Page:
post #4 of 8
My attempts to put up the links I found in a search of this forum just didn't work. No idea what I did wrong. Search "Giardia in chickens" on this forum to get to other threads about Giardia. I continue to be suspicious of the second vet instead of the first who may have easily missed Giardia on the first go round. Are these avian vets? Or vets who have treated chickens and birds before? Just wondering. Some vets who aren't avian but have lots of experience can be just as good.
post #5 of 8
Our vet prescribed metronidazole. 50 mg 2x/day for 7 days. He said if any of our other girls had the same symptoms we could buy fish zole and break up the tablets to get the correct dosage.
post #6 of 8
Yeah, you did get lucky because I have always been told it can take multiple tries to catch it. Metronidazole is what I remembered for treatment. Thanks for the info about the Fish zole. One of the other threads mentions this too. smile.png I like your vet!

Eta: so none of your other chickens got it from the affected one?
Edited by Birdydeb - 5/8/16 at 10:01am
post #7 of 8
You're welcome. We are very fortunate to have access to veterinary care within reasonable driving distance. smile.png

None of our other girls got sick. They are free in our backyard if we're home, so if they were confined to their coop & run all the time the chances would have been greater. We did keep our sick girl confined for the week she was on medicine. I think some animals can be carriers and not get sick, so the possibility exists that they have it and we would never know.
post #8 of 8
Thread Starter 

Thanks all for the feedback. 

 

I'm in suburban area, so my chicks are literally backyard chickens, so there are confined within a high fenced garden and free range there only, so there are no streams or anything. I fill up their waterers with clean tap water, the same tap water that I drink out of. So, must be the **** wild birds contaminating their water.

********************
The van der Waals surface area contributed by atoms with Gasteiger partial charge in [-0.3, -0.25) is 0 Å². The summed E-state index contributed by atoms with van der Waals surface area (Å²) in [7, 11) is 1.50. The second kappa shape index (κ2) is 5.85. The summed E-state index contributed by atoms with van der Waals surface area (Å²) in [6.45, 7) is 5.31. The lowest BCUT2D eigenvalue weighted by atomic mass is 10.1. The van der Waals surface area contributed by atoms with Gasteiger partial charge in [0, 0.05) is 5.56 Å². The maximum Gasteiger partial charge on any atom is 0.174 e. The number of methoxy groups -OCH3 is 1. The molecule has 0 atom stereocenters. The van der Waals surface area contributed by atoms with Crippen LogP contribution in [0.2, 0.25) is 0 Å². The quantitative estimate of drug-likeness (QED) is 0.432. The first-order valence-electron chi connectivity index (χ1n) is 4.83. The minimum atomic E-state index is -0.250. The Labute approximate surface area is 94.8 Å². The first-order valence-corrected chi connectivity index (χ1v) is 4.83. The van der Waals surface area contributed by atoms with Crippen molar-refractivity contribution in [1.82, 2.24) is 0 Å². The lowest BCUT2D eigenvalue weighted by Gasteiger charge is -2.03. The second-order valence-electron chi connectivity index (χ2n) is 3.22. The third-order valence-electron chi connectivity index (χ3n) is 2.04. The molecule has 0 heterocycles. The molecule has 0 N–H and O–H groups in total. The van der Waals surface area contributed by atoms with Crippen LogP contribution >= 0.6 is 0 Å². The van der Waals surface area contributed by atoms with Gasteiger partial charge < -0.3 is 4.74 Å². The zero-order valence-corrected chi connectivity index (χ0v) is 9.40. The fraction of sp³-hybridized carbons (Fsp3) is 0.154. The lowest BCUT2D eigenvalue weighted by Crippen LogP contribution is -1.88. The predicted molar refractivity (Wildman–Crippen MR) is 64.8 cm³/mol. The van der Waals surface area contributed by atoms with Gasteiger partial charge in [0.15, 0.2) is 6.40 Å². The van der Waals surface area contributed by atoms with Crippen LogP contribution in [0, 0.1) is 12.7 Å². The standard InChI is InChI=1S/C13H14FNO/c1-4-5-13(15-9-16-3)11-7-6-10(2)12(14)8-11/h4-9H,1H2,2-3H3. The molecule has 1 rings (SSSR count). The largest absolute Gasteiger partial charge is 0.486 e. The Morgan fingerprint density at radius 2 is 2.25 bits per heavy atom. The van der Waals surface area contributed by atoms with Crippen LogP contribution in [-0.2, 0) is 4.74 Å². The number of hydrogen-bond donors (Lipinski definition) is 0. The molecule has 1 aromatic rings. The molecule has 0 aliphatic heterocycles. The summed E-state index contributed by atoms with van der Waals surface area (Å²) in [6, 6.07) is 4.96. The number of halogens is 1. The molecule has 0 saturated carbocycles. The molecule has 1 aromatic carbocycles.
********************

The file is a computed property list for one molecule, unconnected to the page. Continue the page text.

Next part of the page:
The vets I go to here in Auckland are exotic and wildlife specialists, so they work a lot with birds. Vet #3 yesterday did mention the other girls are highly likely to be carriers too of giardia as it's very very common with free range chickens, even backyard ones, but my other two are not showing any symptoms. But to take them in to get poop tests anyway However being that Dixie (my sick chick) had problems with soft shelled eggs last week, possibly her immune system may have compromised from that so?? Vet said there was no need to isolate her from the other chicks, but maybe to keep her inside over night to keep her warmer and leave her outside in the morning if the weather was good (it's Autumn here but still really warm). Keeping her completely isolated would only add more stress on her. She could hear the other two clucking away this morning from inside the house and was clucking back and was getting a bit excited about going out to them. Was very cute, as soon as I put her up on a high ledge in the covered run this morning (her favorite spot), one of the other chicks jumped up and snuggled up beside her while the other was was in the nesting box. She must have been glad to see her. Very

 

So, yep, she's been treated with metronidazole also, twice a day for 7 days. She's a very very feisty chick so was an absolute mission trying to get that pill down her this morning by myself, so I decided to disguise it by wrapping a little flattened piece of bread around it and she gobbled the whole thing down herself. Success! And I'll make some homemade electrolytes and get that into her system too with a syringe. Helps keep her hydrated while she's not properly hydrating herself. 

 

And thanks heaps, I will definitely look into that fish zole.